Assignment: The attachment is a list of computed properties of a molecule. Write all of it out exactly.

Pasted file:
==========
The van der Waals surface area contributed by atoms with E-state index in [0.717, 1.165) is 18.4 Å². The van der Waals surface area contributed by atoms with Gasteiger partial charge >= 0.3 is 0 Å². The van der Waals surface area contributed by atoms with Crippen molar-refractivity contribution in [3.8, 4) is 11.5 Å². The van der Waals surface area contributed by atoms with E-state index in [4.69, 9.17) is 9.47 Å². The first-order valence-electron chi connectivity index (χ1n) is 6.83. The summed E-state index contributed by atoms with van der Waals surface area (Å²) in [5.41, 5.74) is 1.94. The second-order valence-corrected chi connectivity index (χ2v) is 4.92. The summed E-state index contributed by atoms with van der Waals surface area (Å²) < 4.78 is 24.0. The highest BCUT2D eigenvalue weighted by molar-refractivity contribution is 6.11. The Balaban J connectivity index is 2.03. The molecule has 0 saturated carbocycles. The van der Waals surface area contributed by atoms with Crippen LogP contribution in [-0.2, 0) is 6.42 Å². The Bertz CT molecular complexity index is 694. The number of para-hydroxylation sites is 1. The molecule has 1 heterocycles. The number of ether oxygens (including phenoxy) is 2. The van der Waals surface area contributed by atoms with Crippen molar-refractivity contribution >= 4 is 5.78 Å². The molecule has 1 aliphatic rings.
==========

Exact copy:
The van der Waals surface area contributed by atoms with E-state index in [0.717, 1.165) is 18.4 Å². The van der Waals surface area contributed by atoms with Gasteiger partial charge >= 0.3 is 0 Å². The van der Waals surface area contributed by atoms with Crippen molar-refractivity contribution in [3.8, 4) is 11.5 Å². The van der Waals surface area contributed by atoms with E-state index in [4.69, 9.17) is 9.47 Å². The first-order valence-electron chi connectivity index (χ1n) is 6.83. The summed E-state index contributed by atoms with van der Waals surface area (Å²) in [5.41, 5.74) is 1.94. The second-order valence-corrected chi connectivity index (χ2v) is 4.92. The summed E-state index contributed by atoms with van der Waals surface area (Å²) < 4.78 is 24.0. The highest BCUT2D eigenvalue weighted by molar-refractivity contribution is 6.11. The Balaban J connectivity index is 2.03. The molecule has 0 saturated carbocycles. The van der Waals surface area contributed by atoms with Crippen LogP contribution in [-0.2, 0) is 6.42 Å². The Bertz CT molecular complexity index is 694. The number of para-hydroxylation sites is 1. The molecule has 1 heterocycles. The number of ether oxygens (including phenoxy) is 2. The van der Waals surface area contributed by atoms with Crippen molar-refractivity contribution >= 4 is 5.78 Å². The molecule has 1 aliphatic rings.